Fear of huge asteroid impacts is a little similar to the fear of flying. The probability of anything happening is very small, but it's the vivid thought of such a catastrophic event happening that can make some of us magnify the probability in our minds leading us to have an irrational fear of such an event.
Thankfully, based on current calculations, the probability of a civilization-ending asteroid impact, like the one that killed off the dinosaurs 66 million years ago, is very low within our lifetimes. But how do we know this and what is the probability that we will see a large meteor impact?
What is the actual probability of a huge asteroid impact?
Space debris burns up in our atmosphere every day. Any space rock with a diameter of about 10-meters (33 feet), will be destroyed in the Earth's atmosphere during thermal explosions.
However, some of these space fragments do hit the ground. According to NASA, a meteor punched a hole in the rear end of an automobile in 1992, while a Connecticut dining room and an Alabama bedroom were also damaged by falling space debris in this century. And yet, there is no record of a human being having been killed by a small space rock in the last thousand years.
But what of the big ones? Some scientists claim we are overdue for an asteroid impact of the scale that took out the dinosaurs — as these happen approximately once every 50 to 60 million years.
The assertion, however, is highly debatable. First off, when we're talking in a scale of probabilities based on tens of millions of years, a tiny fraction in either direction is still a difference of hundreds of thousands, even millions, of years.
Secondly, the solar system is showing signs of relative tranquility. As the universe expands, stars move farther apart meaning fewer interactions between distant stars and space rocks, and less of a chance that a huge asteroid will have its trajectory altered to come hurtling in our direction.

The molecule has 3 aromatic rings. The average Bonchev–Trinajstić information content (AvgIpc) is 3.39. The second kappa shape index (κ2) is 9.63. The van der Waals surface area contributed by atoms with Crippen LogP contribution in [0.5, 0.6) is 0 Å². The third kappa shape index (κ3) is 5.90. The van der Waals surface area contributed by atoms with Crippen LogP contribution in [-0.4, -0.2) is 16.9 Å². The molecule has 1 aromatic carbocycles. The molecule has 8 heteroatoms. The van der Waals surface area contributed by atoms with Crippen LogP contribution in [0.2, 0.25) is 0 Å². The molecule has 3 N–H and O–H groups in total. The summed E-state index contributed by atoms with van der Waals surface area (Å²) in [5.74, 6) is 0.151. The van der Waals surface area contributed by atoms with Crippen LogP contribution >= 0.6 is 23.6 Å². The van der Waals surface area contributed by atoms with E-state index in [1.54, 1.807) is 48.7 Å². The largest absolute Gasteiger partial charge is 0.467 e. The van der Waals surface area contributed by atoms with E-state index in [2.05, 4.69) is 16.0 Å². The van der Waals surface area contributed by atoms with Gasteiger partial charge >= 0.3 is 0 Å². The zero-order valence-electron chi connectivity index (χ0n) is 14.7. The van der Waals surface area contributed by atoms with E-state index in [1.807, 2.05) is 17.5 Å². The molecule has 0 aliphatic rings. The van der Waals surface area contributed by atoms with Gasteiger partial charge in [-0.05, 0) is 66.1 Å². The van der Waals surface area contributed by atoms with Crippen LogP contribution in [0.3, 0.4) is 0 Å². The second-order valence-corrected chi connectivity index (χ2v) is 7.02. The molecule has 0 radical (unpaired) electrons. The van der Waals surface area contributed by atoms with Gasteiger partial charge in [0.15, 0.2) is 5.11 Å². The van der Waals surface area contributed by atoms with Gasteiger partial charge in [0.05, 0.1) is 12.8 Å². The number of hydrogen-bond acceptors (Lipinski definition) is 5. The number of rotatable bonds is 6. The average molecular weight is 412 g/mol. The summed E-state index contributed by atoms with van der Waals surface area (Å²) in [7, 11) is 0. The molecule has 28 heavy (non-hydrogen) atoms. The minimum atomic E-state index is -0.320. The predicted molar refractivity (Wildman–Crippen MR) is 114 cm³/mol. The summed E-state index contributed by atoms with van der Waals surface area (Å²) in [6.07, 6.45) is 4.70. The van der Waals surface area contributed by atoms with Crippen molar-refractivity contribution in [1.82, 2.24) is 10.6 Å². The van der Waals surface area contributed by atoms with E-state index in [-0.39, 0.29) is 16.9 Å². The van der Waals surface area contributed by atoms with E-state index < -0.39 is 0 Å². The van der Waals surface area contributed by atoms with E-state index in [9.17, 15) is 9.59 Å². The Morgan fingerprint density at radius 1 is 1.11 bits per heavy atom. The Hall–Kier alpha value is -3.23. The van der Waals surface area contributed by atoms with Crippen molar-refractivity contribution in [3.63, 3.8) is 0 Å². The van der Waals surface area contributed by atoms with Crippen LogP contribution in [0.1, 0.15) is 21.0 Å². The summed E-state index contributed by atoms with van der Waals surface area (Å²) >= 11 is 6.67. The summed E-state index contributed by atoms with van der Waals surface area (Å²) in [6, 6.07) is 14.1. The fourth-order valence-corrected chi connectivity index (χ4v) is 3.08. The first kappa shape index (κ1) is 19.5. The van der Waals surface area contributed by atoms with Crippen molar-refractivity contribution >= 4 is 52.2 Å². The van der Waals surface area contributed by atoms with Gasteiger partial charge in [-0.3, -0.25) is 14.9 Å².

According to NASA, the probability of an asteroid capable of destroying a city striking Earth is 0.1% every year. If one of these does hit Earth, there is a 70% chance it will land in the ocean, and a 25% chance it will land over a relatively unpopulated area. This is what happened with the Tunguska impact in Russia just over a hundred years ago.
The odds of a 5-10 kilometer wide asteroid, the likes of which made the dinosaurs go extinct, hitting Earth is almost negligible at 0.000001%.
Monitoring the skies
NASA's Near Earth Object program monitors space rocks in our neck of the universe. It has compiled a risk table for all known Near-Earth Objects (NEOs). For each of these, NASA calculates the likelihood of an impact with Earth for the next 100 years. The brains behind the operation? The calculations are made by Sentry, a highly automated collision monitoring computer system that scans the most up-to-date list of asteroids near Earth.
The Torino Scale, which runs from 1 to 10, is used to assess the danger we face from any individual asteroid. At the moment, nothing on the table is rated above 1 on the Torino Scale, meaning that impacts are calculated as being extremely unlikely.
What's more, as Wired points out, new private endeavors like the B612 Foundation are aiming to launch dedicated telescopes to analyze 90 percent of all asteroids that are more than 30-meters in diameter, as these are capable of leveling large areas.